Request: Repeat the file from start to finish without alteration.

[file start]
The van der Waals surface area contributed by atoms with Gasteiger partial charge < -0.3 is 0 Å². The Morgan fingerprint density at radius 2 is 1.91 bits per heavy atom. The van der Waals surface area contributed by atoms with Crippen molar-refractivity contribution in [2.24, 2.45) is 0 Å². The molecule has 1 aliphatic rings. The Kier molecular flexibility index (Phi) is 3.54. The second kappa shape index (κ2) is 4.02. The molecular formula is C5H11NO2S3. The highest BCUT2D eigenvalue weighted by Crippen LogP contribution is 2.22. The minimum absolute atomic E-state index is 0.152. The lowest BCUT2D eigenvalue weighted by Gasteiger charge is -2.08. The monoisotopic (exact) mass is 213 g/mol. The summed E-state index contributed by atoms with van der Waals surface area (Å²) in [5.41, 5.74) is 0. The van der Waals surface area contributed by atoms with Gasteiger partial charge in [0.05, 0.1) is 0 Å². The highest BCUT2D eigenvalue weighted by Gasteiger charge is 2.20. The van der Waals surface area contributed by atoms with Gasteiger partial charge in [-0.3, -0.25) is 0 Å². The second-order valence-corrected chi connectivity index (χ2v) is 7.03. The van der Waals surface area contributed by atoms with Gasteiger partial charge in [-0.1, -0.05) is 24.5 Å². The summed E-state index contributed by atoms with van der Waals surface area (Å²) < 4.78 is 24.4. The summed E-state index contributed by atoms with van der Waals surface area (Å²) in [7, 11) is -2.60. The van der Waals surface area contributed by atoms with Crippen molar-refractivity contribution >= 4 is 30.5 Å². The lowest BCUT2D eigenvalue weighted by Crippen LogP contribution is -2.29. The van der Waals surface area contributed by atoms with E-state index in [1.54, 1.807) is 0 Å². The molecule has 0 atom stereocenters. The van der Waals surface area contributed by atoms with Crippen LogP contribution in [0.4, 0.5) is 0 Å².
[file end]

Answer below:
The van der Waals surface area contributed by atoms with Gasteiger partial charge < -0.3 is 0 Å². The Morgan fingerprint density at radius 2 is 1.91 bits per heavy atom. The van der Waals surface area contributed by atoms with Crippen molar-refractivity contribution in [2.24, 2.45) is 0 Å². The molecule has 1 aliphatic rings. The Kier molecular flexibility index (Phi) is 3.54. The second kappa shape index (κ2) is 4.02. The molecular formula is C5H11NO2S3. The highest BCUT2D eigenvalue weighted by Crippen LogP contribution is 2.22. The minimum absolute atomic E-state index is 0.152. The lowest BCUT2D eigenvalue weighted by Gasteiger charge is -2.08. The monoisotopic (exact) mass is 213 g/mol. The summed E-state index contributed by atoms with van der Waals surface area (Å²) in [5.41, 5.74) is 0. The van der Waals surface area contributed by atoms with Gasteiger partial charge in [0.05, 0.1) is 0 Å². The highest BCUT2D eigenvalue weighted by Gasteiger charge is 2.20. The van der Waals surface area contributed by atoms with Gasteiger partial charge in [-0.3, -0.25) is 0 Å². The second-order valence-corrected chi connectivity index (χ2v) is 7.03. The van der Waals surface area contributed by atoms with Gasteiger partial charge in [-0.1, -0.05) is 24.5 Å². The summed E-state index contributed by atoms with van der Waals surface area (Å²) < 4.78 is 24.4. The summed E-state index contributed by atoms with van der Waals surface area (Å²) in [7, 11) is -2.60. The van der Waals surface area contributed by atoms with Crippen molar-refractivity contribution >= 4 is 30.5 Å². The lowest BCUT2D eigenvalue weighted by Crippen LogP contribution is -2.29. The van der Waals surface area contributed by atoms with E-state index in [1.54, 1.807) is 0 Å². The molecule has 0 atom stereocenters. The van der Waals surface area contributed by atoms with Crippen LogP contribution in [0.4, 0.5) is 0 Å².